Abstract: Gender differences in collaborative research have received little attention when compared with the growing importance that women hold in academia and research. Unsurprisingly, most of bibliometric databases have a strong lack of directly available information by gender. Although empirical-based network approaches are often used in the study of research collaboration, the studies about the influence of gender dissimilarities on the resulting topological outcomes are still scarce. Here, networks of scientific subjects are used to characterize patterns that might be associated to five categories of authorships which were built based on gender. We find enough evidence that gender imbalance in scientific authorships brings a peculiar trait to the networks induced from papers published in Web of Science (WoS) indexed journals of Economics over the period 2010-2015 and having at least one author affiliated to a Portuguese institution. Our results show the emergence of a specific pattern when the network of co-occurring subjects is induced from a set of papers exclusively authored by men. Such a male-exclusive authorship condition is found to be the solely responsible for the emergence that particular shape in the network structure. This peculiar trait might facilitate future network analyses of research collaboration and interdisciplinarity. Key Words : co-occurrence networks, gender, research collaboration, interdisciplinarity, bibliometrics, minimum spanning tree
    Date: 2016–09
  7. By: van den Dam, Rob
    Abstract: IBM Internet of Things (IoT) research focuses on three components to address the multiple challenges of a scalable, secure and efficient IoT: Technology strategy, business and economic insights, and product and user experience design. By merging these three streams of research, IBM developed a tangible vision of the connected future and findings that can guide executives in making strategic IoT decisions and investments. As the IoT scales exponentially, decentralized networks have the potential to reduce infrastructure and maintenance costs to manufacturers. Decentralization also promise increased robustness by removing single points of failure that could exists in traditional centralized networks. By shifting the power in the network from the center to the edges, devices gain greater autonomy and can become points of transactions and economic value creation for owners and users.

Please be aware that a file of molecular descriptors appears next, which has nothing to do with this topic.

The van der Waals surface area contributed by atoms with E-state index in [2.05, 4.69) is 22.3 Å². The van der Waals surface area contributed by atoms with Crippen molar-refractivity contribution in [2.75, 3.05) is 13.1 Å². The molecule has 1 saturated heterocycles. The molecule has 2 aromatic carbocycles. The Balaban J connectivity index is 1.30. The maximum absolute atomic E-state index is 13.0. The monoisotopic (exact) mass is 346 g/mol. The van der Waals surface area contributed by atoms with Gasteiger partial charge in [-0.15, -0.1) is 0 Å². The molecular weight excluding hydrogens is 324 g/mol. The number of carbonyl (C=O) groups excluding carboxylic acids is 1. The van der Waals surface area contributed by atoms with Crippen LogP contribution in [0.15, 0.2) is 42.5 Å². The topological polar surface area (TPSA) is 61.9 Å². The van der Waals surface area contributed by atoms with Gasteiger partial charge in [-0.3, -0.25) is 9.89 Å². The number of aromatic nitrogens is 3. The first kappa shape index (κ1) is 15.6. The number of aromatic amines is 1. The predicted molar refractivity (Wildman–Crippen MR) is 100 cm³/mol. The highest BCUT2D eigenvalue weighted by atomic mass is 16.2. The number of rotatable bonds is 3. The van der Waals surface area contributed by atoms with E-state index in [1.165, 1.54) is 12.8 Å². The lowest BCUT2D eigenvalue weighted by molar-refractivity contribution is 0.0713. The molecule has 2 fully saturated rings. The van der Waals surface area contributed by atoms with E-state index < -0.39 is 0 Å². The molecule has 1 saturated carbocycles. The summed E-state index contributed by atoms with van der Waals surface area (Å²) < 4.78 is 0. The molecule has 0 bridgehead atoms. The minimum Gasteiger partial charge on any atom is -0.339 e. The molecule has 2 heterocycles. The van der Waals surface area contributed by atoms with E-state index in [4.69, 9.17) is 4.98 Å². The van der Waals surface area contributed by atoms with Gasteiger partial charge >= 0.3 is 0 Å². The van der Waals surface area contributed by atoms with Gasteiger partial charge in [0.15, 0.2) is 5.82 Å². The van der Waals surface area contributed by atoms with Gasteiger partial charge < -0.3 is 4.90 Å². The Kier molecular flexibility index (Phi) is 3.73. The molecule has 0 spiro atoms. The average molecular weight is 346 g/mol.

Keywords: Internet of Things,ecosystems,Economy of Thing,big data,security
    Date: 2015
  8. By: Ben Craig; Martín Saldías
    Abstract: This paper computes data-driven correlation networks based on the stock returns of international banks and conducts a comprehensive analysis of their topological properties. We first apply spatial-dependence methods to filter the effects of strong common factors and a thresholding procedure to select the significant bilateral correlations. The analysis of topological characteristics of the resulting correlation networks shows many common features that have been documented in the recent literature but were obtained with private information on banks' exposures, including rich and hierarchical structures, based on but not limited to geographical proximity, small world features, regional homophily, and a core-periphery structure.
    Keywords: International banks;International banking;Econometric models;Time series;Network analysis, spatial dependence, banking.
    Date: 2016–09–15
  9. By: Gideon, Carolyn; Hogendorn, Christiaan
    Abstract: Prior studies have shown that while ISPs are well positioned to provide residential and SME users critical protection from cybercrime, their incentives to do so are often insufficient. The presence of competition in providing broadband service is a factor we might expect to impact such incentives as shown in prior theoretical work. We test this finding using data consisting of intrusion attempts on residential networks obtained using honeypot sensors. We compare the frequency and nature of attack attempts found on networks served by ISPs that are monopolists with those that face competition. We also place sensors on servers to identify the IP addresses of the infected machines that conduct these attacks in order to analyze the infection rates of residential ISP networks.
    Date: 2015
  10. By: Hellmann, Daniel; Chan, Jennifer; Tapia, Andrea; Maitland, Carleen F.